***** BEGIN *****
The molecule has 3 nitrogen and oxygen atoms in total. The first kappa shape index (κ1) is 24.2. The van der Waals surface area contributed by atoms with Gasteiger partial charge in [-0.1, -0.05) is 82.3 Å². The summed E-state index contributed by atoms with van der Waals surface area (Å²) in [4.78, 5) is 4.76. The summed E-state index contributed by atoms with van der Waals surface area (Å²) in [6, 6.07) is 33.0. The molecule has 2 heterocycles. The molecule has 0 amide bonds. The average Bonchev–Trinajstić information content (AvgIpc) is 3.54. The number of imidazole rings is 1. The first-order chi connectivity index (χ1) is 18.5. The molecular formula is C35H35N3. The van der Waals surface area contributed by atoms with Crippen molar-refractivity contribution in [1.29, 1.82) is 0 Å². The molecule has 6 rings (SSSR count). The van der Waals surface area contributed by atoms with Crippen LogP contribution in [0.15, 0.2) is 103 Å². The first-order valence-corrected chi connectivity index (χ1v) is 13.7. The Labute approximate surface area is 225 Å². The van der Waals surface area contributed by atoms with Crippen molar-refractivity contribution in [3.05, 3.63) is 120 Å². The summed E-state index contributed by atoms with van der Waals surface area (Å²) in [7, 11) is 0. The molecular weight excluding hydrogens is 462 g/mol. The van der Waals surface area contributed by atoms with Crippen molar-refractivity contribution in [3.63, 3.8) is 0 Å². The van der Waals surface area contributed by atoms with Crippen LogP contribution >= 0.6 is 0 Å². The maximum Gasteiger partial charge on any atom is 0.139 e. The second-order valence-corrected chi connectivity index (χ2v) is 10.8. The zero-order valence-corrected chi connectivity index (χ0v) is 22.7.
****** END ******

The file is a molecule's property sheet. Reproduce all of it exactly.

The molecule has 3 nitrogen and oxygen atoms in total. The first kappa shape index (κ1) is 24.2. The van der Waals surface area contributed by atoms with Gasteiger partial charge in [-0.1, -0.05) is 82.3 Å². The summed E-state index contributed by atoms with van der Waals surface area (Å²) in [4.78, 5) is 4.76. The summed E-state index contributed by atoms with van der Waals surface area (Å²) in [6, 6.07) is 33.0. The molecule has 2 heterocycles. The molecule has 0 amide bonds. The average Bonchev–Trinajstić information content (AvgIpc) is 3.54. The number of imidazole rings is 1. The first-order chi connectivity index (χ1) is 18.5. The molecular formula is C35H35N3. The van der Waals surface area contributed by atoms with Crippen molar-refractivity contribution in [1.29, 1.82) is 0 Å². The molecule has 6 rings (SSSR count). The van der Waals surface area contributed by atoms with Crippen LogP contribution in [0.15, 0.2) is 103 Å². The first-order valence-corrected chi connectivity index (χ1v) is 13.7. The Labute approximate surface area is 225 Å². The van der Waals surface area contributed by atoms with Crippen molar-refractivity contribution in [3.05, 3.63) is 120 Å². The summed E-state index contributed by atoms with van der Waals surface area (Å²) in [7, 11) is 0. The molecular weight excluding hydrogens is 462 g/mol. The van der Waals surface area contributed by atoms with Crippen molar-refractivity contribution in [3.63, 3.8) is 0 Å². The van der Waals surface area contributed by atoms with Crippen LogP contribution >= 0.6 is 0 Å². The maximum Gasteiger partial charge on any atom is 0.139 e. The second-order valence-corrected chi connectivity index (χ2v) is 10.8. The zero-order valence-corrected chi connectivity index (χ0v) is 22.7.